So here is what I will be bringing with me as summer reading:
The Group by Mary McCarthy
From amazon.com: Mary McCarthy’s most celebrated novel follows the lives of eight Vassar graduates, known simply to their classmates as “the group.” An eclectic mix of personalities and upbringings, they meet a week after graduation to watch Kay Strong get married. After the ceremony, the women begin their adult lives—traveling to Europe, tackling the worlds of nursing and publishing, and finding love and heartbreak in the streets of New York City.
The Stranger's Child by Alan Hollinghurst
From amazon.com: In the late summer of 1913, George Sawle brings his Cambridge schoolmate—a handsome, aristocratic young poet named Cecil Valance—to his family’s modest home outside London for the weekend. George is enthralled by Cecil, and soon his sixteen-year-old sister, Daphne, is equally besotted by him and the stories he tells about Corley Court, the country estate he is heir to. But what Cecil writes in Daphne’s autograph album will change their and their families’ lives forever: a poem that, after Cecil is killed in the Great War and his reputation burnished, will become a touchstone for a generation, a work recited by every schoolchild in England. Over time, a tragic love story is spun, even as other secrets lie buried—until, decades later, an ambitious biographer threatens to unearth them.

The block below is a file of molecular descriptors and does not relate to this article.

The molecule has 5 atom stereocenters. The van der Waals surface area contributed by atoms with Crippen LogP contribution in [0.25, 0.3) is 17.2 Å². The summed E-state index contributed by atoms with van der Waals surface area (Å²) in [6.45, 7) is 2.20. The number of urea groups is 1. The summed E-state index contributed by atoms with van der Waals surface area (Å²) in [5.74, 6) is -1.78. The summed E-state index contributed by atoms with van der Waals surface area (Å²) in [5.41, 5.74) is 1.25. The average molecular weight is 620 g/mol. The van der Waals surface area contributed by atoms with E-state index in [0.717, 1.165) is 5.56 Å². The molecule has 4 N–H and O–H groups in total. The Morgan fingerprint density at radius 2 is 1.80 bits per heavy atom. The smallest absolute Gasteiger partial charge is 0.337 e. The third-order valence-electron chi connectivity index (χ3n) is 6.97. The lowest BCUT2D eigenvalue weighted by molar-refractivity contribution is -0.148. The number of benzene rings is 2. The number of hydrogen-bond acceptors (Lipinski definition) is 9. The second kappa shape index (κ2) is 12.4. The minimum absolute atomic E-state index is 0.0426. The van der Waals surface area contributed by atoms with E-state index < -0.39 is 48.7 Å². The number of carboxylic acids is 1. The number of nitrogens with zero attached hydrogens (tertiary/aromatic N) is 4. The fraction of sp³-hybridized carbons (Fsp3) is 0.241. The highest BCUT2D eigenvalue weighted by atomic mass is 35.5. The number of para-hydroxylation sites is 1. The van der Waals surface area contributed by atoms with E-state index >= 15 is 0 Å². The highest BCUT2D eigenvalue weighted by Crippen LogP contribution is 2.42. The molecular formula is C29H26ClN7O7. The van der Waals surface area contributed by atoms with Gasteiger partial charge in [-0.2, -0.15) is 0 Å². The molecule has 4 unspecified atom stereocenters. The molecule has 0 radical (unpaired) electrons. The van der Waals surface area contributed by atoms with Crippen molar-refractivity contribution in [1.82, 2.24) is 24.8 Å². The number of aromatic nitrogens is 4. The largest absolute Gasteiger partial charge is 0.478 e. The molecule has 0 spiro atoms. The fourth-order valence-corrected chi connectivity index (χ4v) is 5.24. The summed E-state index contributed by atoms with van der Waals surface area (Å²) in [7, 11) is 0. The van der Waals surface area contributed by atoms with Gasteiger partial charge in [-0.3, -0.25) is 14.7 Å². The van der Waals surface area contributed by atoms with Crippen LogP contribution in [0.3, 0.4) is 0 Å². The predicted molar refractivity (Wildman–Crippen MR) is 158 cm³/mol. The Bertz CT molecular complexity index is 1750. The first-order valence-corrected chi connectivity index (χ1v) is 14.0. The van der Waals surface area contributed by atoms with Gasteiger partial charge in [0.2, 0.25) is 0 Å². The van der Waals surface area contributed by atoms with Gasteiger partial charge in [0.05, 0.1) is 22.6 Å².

Fear of Flying by Erica Jong
From play.com: Compulsive daydreamer Isadora Wing doesn't want much - just to be free and to find the perfect, guiltless, zipless sexual encounter. Pursuing this ideal across two continents, she discovers just how hard it can be to make one's dreams come true. Though Isadora fears flying (in all possible senses), she forces herself to keep travelling, risking her marriage and even her life for her own special brand of liberation. This intensely witty and exuberant novel is about how she achieves her freedom and loses her fear.
The Leopard by Guiseppe di Lampedusa
From amazon.com: Set in the 1860s, The Leopard tells the spellbinding story of a decadent, dying Sicilian aristocracy threatened by the approaching forces of democracy and revolution. The dramatic sweep and richness of observation, the seamless intertwining of public and private worlds, and the grasp of human frailty imbue The Leopard with its particular melancholy beauty and power, and place it among the greatest historical novels of our time.